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Europe Continues to Purchase Iranian Crude
Europe Continues to Purchase Iranian Crude

Europe Continues to Purchase Iranian Crude

Europe Continues to Purchase Iranian Crude

In the wake of the US withdrawal from the Iran nuclear deal, Iran’s European customers are continuing to buy Iranian oil and are in no immediate rush to replace volumes, but some refiners and traders have flagged financing issues as having the potential to stop crude trade with Iran.
After the US walked out of the Iran deal, the US will be targeting Iran’s crude oil sales and sanctions previously lifted under the deal will be reimposed following a 180-day wind-down period, the US Treasury Department said, Oil Price reported.
European buyers are not in an immediate rush to replace Iranian supplies due to that wind-down period, with sanctions expected to bite in November.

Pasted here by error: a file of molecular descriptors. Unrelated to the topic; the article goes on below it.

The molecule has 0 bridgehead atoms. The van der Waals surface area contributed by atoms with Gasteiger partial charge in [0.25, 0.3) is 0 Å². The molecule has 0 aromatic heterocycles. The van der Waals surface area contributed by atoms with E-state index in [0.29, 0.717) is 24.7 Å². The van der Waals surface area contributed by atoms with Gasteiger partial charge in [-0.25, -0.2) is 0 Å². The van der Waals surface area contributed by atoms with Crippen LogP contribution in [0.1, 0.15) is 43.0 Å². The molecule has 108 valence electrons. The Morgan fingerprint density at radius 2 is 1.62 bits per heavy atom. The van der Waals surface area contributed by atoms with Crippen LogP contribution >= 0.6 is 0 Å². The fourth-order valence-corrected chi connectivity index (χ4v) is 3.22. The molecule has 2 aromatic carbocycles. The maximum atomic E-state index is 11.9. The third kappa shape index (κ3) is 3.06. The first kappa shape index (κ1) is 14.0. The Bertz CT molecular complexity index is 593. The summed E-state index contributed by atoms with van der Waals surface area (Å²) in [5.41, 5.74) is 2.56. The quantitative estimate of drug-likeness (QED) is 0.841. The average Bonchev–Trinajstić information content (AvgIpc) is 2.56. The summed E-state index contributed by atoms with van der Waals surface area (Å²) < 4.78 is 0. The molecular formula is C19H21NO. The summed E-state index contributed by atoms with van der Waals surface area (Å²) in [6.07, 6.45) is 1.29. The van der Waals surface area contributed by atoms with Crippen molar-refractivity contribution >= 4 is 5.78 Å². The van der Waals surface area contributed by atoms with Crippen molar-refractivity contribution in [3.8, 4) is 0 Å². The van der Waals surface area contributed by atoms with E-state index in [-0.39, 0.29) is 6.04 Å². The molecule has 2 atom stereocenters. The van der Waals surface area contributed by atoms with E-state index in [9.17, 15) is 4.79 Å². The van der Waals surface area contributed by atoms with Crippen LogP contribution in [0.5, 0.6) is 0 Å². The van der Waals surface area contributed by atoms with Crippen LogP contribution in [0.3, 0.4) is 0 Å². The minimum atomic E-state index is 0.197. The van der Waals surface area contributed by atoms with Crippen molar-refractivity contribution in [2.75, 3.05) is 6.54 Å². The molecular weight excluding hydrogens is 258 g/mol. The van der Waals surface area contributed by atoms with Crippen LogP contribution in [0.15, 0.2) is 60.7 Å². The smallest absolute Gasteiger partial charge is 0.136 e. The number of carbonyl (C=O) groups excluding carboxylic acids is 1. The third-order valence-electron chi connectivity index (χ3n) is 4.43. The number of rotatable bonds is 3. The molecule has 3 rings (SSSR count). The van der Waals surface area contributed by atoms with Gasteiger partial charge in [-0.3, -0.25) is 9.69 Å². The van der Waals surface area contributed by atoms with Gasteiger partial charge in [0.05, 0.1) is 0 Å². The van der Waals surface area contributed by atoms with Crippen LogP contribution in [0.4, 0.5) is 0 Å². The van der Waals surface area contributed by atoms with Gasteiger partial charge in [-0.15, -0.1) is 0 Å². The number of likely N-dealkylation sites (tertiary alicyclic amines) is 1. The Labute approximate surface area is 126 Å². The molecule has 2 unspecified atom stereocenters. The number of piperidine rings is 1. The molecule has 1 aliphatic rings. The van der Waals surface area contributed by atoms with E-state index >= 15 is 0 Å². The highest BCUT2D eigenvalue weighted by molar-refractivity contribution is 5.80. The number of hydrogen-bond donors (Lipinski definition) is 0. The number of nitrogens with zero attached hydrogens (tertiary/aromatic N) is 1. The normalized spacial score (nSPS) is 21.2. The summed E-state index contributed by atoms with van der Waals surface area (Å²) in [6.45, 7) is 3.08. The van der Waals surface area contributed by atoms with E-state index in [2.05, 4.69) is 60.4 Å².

Buyers report that they are complying and will comply with any sanctions imposed on Iranian trade, and some of them expect banking issues to arise from the sanctions, such as the availability of trade finance.
Marta Llorente, a spokeswoman for Spanish oil company Cepsa, one of Iran’s customers in Europe, told Reuters, “At this moment, our trading activity is business as usual.”
Italy’s Eni also continues to buy Iranian oil and it is buying 2 million barrels of oil per month from Iran under a deal that expires at the end of the year.
“We’re doing nothing,” said the head of trading at another European customer of Iran’s. “It’s wait and see. If we’re forced to reduce, we will. Iranian is not the only crude.”
Sources at trading companies said, “It looks like you can still go on for six months.”
However, traders expect banks to be vital in determining whether Iran’s customers in Europe can buy oil and even if the US grants waivers to European buyers, whether they will need to reduce their volumes during the wind-down period.
Outside Europe, one of Iran’s single biggest customers—China—has already reassured Tehran that it would continue to import its crude.
Amid the still "wait-and-see" mode in Europe, especially when financing crude oil trade is concerned, Iran says its oil exports will not be disrupted by the reimposition of sanctions.

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